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Chapter 16 of Deathly Hallows give us this nice little touch, showing that Harry believes his parents to be well and truly gone:

But they were not living, thought Harry: They were gone. The empty words could not disguise the fact that his parents’ moldering remains lay beneath snow and stone, indifferent, unknowing. And tears came before he could stop them, boiling hot then instantly freezing on his face, and what was the point in wiping them off or pretending? He let them fall, his lips pressed hard together, looking down at the thick snow hiding from his eyes the place where the last of Lily and James lay, bones now, surely, or dust, not knowing or caring that their living son stood so near, his heart still beating, alive because of their sacrifice and close to wishing, at this moment, that he was sleeping under the snow with them.

This is all well and good, but how can Harry possibly believe this? He's seen their souls.

The smoky shadow of a young woman with long hair fell to the ground as Bertha had done, straightened up, and looked at him ... and Harry, his arms shaking madly now, looked back into the ghostly face of his mother.
"Your father’s coming ..." she said quietly. "Hold on for your father ... it will be all right ... hold on. ..."
And he came ... first his head, then his body ... tall and untidy-haired like Harry, the smoky, shadowy form of James Potter blossomed from the end of Voldemort’s wand, fell to the ground, and straightened like his wife. He walked close to Harry, looking down at him, and he spoke in the same distant, echoing voice as the others, but quietly, so that Voldemort, his face now livid with fear as his victims prowled around him, could not hear. ...
"When the connection is broken, we will linger for only moments ... but we will give you time ... you must get to the Portkey, it will return you to Hogwarts ... do you understand, Harry?"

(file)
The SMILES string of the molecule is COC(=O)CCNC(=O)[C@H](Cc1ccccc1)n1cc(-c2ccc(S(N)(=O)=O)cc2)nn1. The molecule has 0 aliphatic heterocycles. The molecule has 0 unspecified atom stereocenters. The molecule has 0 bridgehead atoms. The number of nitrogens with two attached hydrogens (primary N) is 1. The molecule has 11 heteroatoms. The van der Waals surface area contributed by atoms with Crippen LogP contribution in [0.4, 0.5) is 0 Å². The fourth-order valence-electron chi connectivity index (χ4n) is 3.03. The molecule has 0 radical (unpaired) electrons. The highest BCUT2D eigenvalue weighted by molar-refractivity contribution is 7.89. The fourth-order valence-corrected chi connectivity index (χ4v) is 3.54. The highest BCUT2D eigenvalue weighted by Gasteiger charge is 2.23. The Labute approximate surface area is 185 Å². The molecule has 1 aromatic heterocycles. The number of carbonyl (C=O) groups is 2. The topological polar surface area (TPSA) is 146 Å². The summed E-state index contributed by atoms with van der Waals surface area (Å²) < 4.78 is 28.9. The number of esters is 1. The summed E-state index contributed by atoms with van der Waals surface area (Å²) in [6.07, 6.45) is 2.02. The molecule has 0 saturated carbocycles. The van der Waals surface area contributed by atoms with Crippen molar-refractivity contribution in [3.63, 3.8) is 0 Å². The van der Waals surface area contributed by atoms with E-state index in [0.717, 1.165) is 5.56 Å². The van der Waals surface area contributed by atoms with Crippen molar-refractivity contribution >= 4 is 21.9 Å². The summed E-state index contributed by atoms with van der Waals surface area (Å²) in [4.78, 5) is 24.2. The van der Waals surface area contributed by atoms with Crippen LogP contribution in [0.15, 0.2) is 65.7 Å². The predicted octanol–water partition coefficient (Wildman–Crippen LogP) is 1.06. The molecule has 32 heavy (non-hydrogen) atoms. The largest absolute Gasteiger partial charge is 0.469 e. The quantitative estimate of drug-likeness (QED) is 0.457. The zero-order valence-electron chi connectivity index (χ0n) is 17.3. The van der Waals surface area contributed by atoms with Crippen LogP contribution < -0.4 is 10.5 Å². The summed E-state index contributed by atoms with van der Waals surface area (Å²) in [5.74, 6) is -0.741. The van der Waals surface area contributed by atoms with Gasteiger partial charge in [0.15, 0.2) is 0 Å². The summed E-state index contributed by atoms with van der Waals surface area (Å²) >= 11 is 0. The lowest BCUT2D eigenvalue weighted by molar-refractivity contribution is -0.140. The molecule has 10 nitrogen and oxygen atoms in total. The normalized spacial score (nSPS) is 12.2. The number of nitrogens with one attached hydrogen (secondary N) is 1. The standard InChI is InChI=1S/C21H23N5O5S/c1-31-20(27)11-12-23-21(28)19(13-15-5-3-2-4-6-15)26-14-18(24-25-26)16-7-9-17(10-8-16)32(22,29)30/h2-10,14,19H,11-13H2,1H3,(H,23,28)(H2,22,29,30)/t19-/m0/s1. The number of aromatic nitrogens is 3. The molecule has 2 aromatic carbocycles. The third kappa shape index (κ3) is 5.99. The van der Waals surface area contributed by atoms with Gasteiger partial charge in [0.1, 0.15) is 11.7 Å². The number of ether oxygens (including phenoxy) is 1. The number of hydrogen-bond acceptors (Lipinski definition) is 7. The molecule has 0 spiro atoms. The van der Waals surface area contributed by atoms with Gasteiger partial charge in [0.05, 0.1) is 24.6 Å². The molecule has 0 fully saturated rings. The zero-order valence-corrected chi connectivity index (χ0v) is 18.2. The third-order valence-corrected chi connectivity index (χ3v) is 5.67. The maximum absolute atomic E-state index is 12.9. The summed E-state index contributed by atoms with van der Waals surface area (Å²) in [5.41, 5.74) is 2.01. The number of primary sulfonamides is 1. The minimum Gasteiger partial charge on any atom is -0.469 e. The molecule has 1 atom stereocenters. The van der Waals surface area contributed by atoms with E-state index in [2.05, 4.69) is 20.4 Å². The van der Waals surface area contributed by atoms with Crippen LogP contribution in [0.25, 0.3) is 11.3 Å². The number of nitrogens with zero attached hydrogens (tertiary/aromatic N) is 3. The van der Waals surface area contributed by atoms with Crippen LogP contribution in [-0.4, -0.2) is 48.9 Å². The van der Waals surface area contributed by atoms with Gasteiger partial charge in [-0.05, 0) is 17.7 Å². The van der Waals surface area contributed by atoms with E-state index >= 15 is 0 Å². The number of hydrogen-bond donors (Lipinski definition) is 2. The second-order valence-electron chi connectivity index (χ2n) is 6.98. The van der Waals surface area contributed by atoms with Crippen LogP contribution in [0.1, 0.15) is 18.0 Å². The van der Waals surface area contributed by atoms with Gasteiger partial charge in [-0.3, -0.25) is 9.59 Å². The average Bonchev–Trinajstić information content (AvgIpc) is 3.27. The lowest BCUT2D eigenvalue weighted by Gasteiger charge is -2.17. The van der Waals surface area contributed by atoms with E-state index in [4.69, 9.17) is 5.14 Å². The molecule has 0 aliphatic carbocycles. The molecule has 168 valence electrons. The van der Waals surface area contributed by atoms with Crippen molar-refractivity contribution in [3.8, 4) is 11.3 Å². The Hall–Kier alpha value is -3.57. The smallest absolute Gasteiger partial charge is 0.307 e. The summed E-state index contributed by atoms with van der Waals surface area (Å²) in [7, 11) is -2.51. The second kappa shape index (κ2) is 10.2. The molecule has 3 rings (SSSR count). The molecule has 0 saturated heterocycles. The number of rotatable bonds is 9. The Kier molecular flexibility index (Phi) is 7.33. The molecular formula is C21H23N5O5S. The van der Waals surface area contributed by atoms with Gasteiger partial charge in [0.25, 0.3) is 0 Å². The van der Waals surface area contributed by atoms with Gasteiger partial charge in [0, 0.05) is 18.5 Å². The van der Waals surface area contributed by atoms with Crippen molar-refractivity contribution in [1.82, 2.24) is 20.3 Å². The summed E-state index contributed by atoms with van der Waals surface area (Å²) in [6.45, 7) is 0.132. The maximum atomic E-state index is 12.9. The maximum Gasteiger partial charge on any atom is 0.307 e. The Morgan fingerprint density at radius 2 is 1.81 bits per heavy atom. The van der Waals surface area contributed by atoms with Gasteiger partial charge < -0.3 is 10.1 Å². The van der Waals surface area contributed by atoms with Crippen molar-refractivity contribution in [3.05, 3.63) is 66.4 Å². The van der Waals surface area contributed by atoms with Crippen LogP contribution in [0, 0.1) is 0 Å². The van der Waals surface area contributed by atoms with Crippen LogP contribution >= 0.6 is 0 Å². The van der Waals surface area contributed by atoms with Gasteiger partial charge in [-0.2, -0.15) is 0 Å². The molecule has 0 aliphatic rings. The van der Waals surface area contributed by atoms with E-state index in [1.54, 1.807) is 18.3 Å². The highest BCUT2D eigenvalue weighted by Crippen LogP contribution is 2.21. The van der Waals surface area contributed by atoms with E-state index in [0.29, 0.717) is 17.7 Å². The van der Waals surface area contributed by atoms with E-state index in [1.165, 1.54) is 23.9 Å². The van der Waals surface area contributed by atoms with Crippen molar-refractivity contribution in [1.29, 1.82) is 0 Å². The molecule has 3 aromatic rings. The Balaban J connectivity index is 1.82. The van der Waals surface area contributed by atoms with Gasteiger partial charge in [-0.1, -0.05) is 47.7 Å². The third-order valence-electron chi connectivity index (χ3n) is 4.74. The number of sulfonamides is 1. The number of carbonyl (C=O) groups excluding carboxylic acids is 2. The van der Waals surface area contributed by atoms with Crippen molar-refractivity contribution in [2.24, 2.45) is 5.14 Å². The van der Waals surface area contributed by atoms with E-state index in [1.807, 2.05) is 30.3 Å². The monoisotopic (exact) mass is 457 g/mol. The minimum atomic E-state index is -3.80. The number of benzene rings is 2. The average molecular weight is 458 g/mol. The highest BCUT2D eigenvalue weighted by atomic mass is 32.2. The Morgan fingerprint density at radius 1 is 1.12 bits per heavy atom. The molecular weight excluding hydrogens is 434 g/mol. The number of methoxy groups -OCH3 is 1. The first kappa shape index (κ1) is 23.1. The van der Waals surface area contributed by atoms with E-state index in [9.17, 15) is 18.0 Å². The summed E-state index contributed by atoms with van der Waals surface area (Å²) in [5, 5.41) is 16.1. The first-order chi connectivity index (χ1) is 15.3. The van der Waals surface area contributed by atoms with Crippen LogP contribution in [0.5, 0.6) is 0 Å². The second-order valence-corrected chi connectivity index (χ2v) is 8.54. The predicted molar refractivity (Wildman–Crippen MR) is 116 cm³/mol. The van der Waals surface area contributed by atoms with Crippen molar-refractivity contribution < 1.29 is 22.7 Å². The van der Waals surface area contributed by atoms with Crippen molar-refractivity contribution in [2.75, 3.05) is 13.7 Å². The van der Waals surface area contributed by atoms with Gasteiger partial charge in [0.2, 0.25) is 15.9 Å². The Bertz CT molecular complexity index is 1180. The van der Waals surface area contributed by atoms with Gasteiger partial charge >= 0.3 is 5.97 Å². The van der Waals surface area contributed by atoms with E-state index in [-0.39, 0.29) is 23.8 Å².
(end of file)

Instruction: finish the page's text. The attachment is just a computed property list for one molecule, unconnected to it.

- Goblet of Fire, chapter 34

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What Harry saw at the graveyard were not their souls, those were more like memories of the lives that Voldemort took with his wand. Their souls were most probably long gone by the time, as surely they were not stored inside the wand for this whole time.

"Which means," said Dumbledore slowly, his eyes upon Harry's face, "that some form of Cedric must have reappeared."...

..."No spell can reawaken the dead," said Dumbledore heavily. "All that would have happened is a kind of reverse echo. A shadow of the living Cedric would have emerged from the wand... am I correct, Harry?"

"He spoke to me," Harry said. He was suddenly shaking again. "The... the ghost Cedric, or whatever he was, spoke."

"An echo," said Dumbledore, "which retained Cedric's appearance and character."

So Dumbledore specifically said that those were not souls (as, thanks to Professor Snape, we firmly know that ghosts are souls by definition). I imagine it was something similar to the paintings of people - they look and act like the real person, but do not contain any part of the person's soul and basically do not hold any connection to the real person.

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    So, they're P-zombies? – wizzwizz4 Dec 7 '20 at 7:05
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    @wizzwizz4 Thankfully, not the link that I was expecting. – J. Mini Dec 7 '20 at 19:57
  • "thanks to Professor Snape"? Could you give a citation? – Ruslan Dec 7 '20 at 20:39
  • @Ruslan HBP chapter 21. – J. Mini Dec 7 '20 at 21:38
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    @J.Mini this seems to contradict the answer then: "A ghost, as I trust that you are all aware by now, is the imprint of a departed soul left upon the earth". This doesn't make it the soul itself—just an imprint of it. – Ruslan Dec 7 '20 at 22:21

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